In "Revising Inconsistent Concepts," Kevin Scharp and Stewart Shapiro investigate the question of when it is reasonable to replace an inconsistent concept, such as the concept truth. According to them, being inconsistent on its own does not signal the need for a replacement; the concept needs to be replaced only when its inconsistency paralyzes valuable projects. The other supposedly consistent concept or concepts that replace the inconsistent one are supposed to take over the original explanatory role of the inconsistent concept. But Scharp and Shapiro do not discuss how to evaluate the extent to which various proposals for such a replacement are successful. Instead, they simply conclude that, while the deflationists may have little reason to replace the concept of truth as long as they stick to the claim that truth should play no explanatory role whatsoever, the inflationists who propose a truth-conditional semantics might want to replace the concept of truth if they want a semantics for the entirety of a sufficiently rich enough natural language. All they have claimed in this paper seems to me to be just commonsense. In addition, because of their assumption that truth is an inconsistent concept in the sense that its constituting principles, the T-schema (or T-in plus T-out inferential rules), is inconsistent (either in itself or with otherwise uncontroversial facts), their paper will be less interesting to those people who firmly believe that the main culprit in the semantic paradoxes is the underlying classical logic rather than the concept of truth.
In "I-Languages and T-Sentences," Paul M. Pietroski offers several undermining reasons against the program of developing a theory of truth-conditions for a human language and against the Davidsonian program of using such a theory of truth-conditions as the core of a theory of meaning for a human language. Pietroski's negative reasons are various and persuasive (including, e.g., that these programs may have presupposed an erroneous picture about human languages or what he calls "I-languages"; that sentence-types are not, while utterances and judgments are, truth-evaluable; that there exist non-declarative sentences; Foster's Problem; and so on). Yet it seems to me that most of these reasons can be stated without involving the semantic paradoxes. The main and the only connection between the semantic paradoxes and the two above-mentioned programs that I have found in Pietroski's paper is simply this: a theory of truth-conditions for a human language that has a T-equivalence for a liar sentence (True("Linus is not true") ≡ ~True(Linus); where "Linus" is a name of "Linus is not true") as a theorem will have an obviously false theorem. And the reason why the T-equivalence for a liar sentence is obviously false is that, according to Pietroski's intuition, "Linus is not true" is neither true nor false while "~True(Linus)" is true. In my opinion Pietroski's claims both that the T-equivalence is false and that "Linus is not true" is neither true nor false are controversial enough that they need to be suitably justified. However, this does not seem to be Pietroski's concern at all in this lengthy paper.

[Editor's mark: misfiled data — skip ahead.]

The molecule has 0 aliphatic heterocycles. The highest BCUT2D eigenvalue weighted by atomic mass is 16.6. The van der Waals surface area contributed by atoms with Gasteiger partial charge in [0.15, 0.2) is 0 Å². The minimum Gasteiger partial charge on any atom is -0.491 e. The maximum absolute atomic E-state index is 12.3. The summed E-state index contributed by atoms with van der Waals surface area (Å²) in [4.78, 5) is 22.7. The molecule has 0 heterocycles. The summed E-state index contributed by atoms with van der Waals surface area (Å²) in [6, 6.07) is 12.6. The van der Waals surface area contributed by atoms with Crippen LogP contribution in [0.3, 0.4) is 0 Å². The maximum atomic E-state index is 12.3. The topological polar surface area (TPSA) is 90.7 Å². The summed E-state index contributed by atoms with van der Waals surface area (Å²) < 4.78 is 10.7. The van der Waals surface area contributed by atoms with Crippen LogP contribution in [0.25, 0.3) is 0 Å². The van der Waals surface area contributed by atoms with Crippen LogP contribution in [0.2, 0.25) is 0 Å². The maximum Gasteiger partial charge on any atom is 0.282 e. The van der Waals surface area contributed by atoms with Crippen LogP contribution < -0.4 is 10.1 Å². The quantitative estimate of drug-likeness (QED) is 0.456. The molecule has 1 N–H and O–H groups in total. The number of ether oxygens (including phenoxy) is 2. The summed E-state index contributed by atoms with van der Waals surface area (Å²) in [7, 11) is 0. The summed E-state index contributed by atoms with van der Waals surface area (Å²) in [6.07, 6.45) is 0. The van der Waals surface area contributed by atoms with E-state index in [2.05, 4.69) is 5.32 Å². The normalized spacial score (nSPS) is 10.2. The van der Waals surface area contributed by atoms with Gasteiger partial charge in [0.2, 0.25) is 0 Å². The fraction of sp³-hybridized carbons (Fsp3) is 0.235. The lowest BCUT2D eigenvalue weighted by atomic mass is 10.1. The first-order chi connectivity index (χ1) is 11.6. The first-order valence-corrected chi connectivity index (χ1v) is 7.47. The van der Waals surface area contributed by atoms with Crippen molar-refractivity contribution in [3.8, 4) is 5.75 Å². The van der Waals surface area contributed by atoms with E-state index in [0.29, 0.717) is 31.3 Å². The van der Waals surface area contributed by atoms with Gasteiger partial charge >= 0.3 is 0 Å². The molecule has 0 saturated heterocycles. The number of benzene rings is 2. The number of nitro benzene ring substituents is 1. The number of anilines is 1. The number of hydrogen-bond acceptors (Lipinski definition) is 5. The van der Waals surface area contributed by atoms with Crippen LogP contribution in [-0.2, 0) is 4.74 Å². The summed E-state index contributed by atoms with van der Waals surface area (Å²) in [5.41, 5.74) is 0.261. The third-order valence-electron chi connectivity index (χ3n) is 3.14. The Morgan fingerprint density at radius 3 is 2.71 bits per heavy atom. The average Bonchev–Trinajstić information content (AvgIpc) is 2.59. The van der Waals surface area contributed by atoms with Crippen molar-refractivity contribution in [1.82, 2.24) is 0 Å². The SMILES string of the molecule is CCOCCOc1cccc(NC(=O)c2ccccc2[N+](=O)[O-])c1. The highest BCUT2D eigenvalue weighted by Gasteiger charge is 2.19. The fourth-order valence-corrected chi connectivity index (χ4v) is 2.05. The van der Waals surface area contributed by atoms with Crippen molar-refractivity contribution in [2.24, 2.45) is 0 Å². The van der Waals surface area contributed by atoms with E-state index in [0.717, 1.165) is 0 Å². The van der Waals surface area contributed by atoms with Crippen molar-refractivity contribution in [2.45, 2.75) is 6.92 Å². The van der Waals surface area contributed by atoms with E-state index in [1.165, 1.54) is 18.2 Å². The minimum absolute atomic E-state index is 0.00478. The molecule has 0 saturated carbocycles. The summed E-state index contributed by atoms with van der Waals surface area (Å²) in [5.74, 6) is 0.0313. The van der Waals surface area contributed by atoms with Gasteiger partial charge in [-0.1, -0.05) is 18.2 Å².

In "Semantics for Semantics," James R. Shaw argues that compositional theories (of what he calls the "truth-extensionalism" sort) that assign the predicate "true" an extension (perhaps with an extra anti-extension) relative to a context-index pair are inadequate. They are inadequate because they fail to explain, in a way that is consistent with the fact of linguistic productivity, relatively stable truth-value judgments concerning two kinds of semantic circularities. The first kind (so-called "defaulters") involves claims like "Everything I say today will be true," uttered when all other utterances by the speaker on that day are true. The second kind involves general claims such as "Some disjunction which is not true is such that all of its disjuncts are true." Both kinds of claims are such that (i) speakers have concurrent and correct judgements about their truth status ("true" in the first example and "false" in the second) through normal compositional means, and (ii) these claims could have a different truth status in a language L which differs from ours only in adopting a different convention regarding "true".
Shaw argues that, due to these two features of these claims (i and ii) and to the fact that truth-extensionalism only assigns an extension to "true" relative to a context-index pair, truth-extensionalism fails to explain the discrepancy between normal speakers' evaluations of these claims and the possibility of their being evaluated differently by merely changing the convention regarding "true". Shaw goes on to argue briefly that an adequate compositional semantics (of what he calls the "truth-proceduralism" sort) for a natural language should contain a procedural element in order to overcome the problem. Everything Shaw says in the paper could be right (though I have some reservations about some of what he says). But it should be noted first that many of his claims are based on controversial premises. Worse, all of the examples of semantic circularities that he gives in the paper are examples of benign reflexivity; none of them really has anything to do with liar-like (or even truth-teller-like) sentences. Though Shaw tries to draw some implications of his view for the liar paradox in the final short section of the paper, the comments there are too sketchy and suggestive to be evaluated seriously. I therefore fail to see a tight connection between Shaw's discussions and the main theme of the book: the liar paradox and the semantic paradoxes more generally.
I want to thank especially a young colleague from mainland China: Professor Hongguang Wang from Huaqiao University, Fujian Province. Over the past months, the two of us have read through the whole book and have had a wonderful discussion. I also want to thank my colleague Jonathon Hricko for suggesting several nice ideas to improve this review. Still, I am responsible for all the mistakes and comments contained in the review.